BC Forest Safety Ombudsman Roger Harris has announced he’ll be conducting a review of the B.C. silviculture camp system, a move prompted by the revelation that workers suffered in squalid camp conditions near Golden last summer.
That incident led to a larger investigation of silviculture contractor Khaira Enterprises Ltd., which was last month ordered to pay 58 employees $236,500 in unpaid wages. The investigation into the company uncovered other camps where workers lived in substandard conditions, including near Revelstoke, Salmon Arm, Kamloops, Texada Island and Salmon Arm.
The announcement came at the annual meeting of the Western Silviculture Contractors’ Association (WSCA) in Kelowna on Feb. 4.
“The Khaira situation is not typical of the industry, but I have received calls about health and safety conditions at silviculture camps in the past,” Harris said in a statement. “It appears that a small number of contractors and operators are not acting in the best interests of workers and these types of situations continue to occur.”
WSCA executive director John Betts applauded the move. In interviews with the Times Review in 2010, Betts emphasized that the vast majority of silviculture operators adhered to government health, safety and employment regulations. He complained, however, of a handful of chronic scofflaws who ignored the regulations in order to cut costs and outbid legitimate contractors. Adequate oversight and enforcement doesn’t exist, and the contractors also exploit loopholes in existing rules and regulations to continue operation, often on the backs of taxpayers via government silviculture contracts.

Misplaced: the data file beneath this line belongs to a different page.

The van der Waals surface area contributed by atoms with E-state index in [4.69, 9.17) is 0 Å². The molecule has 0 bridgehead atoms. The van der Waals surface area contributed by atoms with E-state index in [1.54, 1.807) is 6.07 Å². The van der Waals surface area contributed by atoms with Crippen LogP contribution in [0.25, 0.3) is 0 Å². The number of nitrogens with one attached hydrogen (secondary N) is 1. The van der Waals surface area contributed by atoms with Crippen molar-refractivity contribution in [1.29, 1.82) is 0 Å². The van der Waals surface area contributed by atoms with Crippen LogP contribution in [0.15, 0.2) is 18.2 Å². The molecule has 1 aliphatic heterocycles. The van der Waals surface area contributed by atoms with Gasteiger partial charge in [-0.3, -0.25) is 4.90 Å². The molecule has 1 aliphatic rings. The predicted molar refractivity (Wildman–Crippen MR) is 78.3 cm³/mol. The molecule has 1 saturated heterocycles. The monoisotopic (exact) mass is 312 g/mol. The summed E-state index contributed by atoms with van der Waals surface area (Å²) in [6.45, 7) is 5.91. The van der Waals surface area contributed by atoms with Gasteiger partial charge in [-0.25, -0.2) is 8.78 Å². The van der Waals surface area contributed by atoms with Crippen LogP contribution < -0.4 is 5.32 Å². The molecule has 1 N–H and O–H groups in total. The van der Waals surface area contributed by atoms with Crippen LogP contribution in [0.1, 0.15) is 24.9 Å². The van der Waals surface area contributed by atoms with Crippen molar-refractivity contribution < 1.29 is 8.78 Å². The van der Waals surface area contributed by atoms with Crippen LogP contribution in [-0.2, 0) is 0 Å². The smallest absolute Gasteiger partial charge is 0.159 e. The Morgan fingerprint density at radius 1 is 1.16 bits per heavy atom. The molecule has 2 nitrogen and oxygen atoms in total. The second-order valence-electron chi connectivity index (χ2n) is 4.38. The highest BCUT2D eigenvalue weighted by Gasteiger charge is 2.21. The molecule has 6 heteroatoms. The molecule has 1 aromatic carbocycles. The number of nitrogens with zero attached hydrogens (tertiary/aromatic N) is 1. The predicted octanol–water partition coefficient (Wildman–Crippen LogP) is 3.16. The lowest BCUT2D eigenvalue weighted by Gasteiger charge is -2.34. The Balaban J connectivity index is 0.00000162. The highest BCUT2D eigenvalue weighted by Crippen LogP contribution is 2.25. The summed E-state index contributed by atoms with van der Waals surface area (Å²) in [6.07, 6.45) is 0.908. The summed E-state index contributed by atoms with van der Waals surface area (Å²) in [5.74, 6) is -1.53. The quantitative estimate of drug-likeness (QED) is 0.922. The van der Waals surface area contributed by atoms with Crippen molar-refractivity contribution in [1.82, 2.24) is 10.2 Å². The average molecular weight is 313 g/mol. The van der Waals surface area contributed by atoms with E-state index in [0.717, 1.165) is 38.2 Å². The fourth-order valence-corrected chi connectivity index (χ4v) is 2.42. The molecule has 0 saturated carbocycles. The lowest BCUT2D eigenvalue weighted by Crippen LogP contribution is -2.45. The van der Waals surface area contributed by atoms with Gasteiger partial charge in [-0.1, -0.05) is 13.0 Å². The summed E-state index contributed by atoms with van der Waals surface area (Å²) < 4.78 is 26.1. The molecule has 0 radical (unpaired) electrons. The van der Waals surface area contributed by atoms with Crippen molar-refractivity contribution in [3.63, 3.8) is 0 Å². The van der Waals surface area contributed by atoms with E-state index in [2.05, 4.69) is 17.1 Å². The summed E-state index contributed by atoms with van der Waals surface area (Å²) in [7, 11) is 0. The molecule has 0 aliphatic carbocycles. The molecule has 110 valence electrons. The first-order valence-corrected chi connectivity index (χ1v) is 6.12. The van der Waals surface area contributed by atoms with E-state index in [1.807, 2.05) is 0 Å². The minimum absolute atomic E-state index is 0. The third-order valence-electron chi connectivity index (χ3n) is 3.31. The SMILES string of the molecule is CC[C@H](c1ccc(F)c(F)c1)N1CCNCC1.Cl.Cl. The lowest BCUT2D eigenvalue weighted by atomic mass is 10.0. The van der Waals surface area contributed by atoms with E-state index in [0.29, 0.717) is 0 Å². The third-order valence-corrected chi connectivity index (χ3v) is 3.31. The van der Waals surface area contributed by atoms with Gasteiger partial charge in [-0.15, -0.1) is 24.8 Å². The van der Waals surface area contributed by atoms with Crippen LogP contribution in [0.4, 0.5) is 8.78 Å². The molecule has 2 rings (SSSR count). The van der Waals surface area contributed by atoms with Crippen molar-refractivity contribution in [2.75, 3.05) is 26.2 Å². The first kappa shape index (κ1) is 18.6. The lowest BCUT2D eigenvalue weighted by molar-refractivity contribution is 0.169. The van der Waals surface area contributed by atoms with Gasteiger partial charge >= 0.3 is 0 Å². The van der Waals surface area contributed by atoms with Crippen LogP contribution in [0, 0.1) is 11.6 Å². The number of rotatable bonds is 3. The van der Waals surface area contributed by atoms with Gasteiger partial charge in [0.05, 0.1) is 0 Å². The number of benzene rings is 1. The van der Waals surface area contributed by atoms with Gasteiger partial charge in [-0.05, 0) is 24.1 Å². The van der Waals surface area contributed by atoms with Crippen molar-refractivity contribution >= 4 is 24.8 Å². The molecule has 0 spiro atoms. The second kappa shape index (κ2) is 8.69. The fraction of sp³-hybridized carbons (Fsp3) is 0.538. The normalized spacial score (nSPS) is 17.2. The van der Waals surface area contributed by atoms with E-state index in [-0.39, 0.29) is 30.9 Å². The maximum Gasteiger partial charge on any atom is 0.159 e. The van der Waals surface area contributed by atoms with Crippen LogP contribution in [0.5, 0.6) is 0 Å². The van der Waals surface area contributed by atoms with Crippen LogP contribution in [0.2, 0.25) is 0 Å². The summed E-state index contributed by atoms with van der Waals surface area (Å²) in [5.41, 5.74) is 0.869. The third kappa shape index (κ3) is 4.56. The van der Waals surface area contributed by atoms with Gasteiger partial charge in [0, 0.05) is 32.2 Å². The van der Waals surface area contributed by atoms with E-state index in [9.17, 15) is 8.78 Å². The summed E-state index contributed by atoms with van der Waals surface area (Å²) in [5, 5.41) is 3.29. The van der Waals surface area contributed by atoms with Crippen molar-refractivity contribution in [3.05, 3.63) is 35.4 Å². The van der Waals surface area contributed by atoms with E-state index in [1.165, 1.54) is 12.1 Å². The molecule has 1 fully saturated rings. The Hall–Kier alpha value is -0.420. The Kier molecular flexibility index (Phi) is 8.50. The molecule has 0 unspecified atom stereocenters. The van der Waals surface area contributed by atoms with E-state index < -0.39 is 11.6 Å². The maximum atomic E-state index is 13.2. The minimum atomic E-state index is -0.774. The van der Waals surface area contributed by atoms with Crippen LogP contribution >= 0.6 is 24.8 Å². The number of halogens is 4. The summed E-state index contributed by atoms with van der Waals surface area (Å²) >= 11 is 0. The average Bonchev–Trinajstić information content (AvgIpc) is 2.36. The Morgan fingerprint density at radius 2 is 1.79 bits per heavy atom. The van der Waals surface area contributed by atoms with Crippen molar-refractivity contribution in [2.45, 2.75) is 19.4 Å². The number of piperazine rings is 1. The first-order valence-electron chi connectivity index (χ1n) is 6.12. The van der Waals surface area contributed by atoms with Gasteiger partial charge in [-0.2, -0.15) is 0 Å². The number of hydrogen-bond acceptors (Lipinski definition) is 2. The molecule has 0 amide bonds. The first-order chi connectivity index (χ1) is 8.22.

“The B.C. silviculture industry welcomes this investigation,” Betts said. “We hope it will produce a comprehensive and impartial review of the conditions that led to the Khaira Enterprises Ltd. situation. We also look forward to any recommendations the Forest Safety Ombudsman may make to improve and restore confidence in the tendering and administration of silviculture projects.”
Harris’ investigation will explore the need for better coordination between ministries, agencies, industry sectors and associations.
The probe is expected to last four months. Harris plans to develop recommendations that will improve coordination between respective agencies and prevent situations like the one near Golden.
BC Forest Safety Ombudsman Roger Harris is appointed by the BC Forest Safety Council to be an impartial representative for forest safety.
The not-for-proft Council works with government, industry, contractors and employers.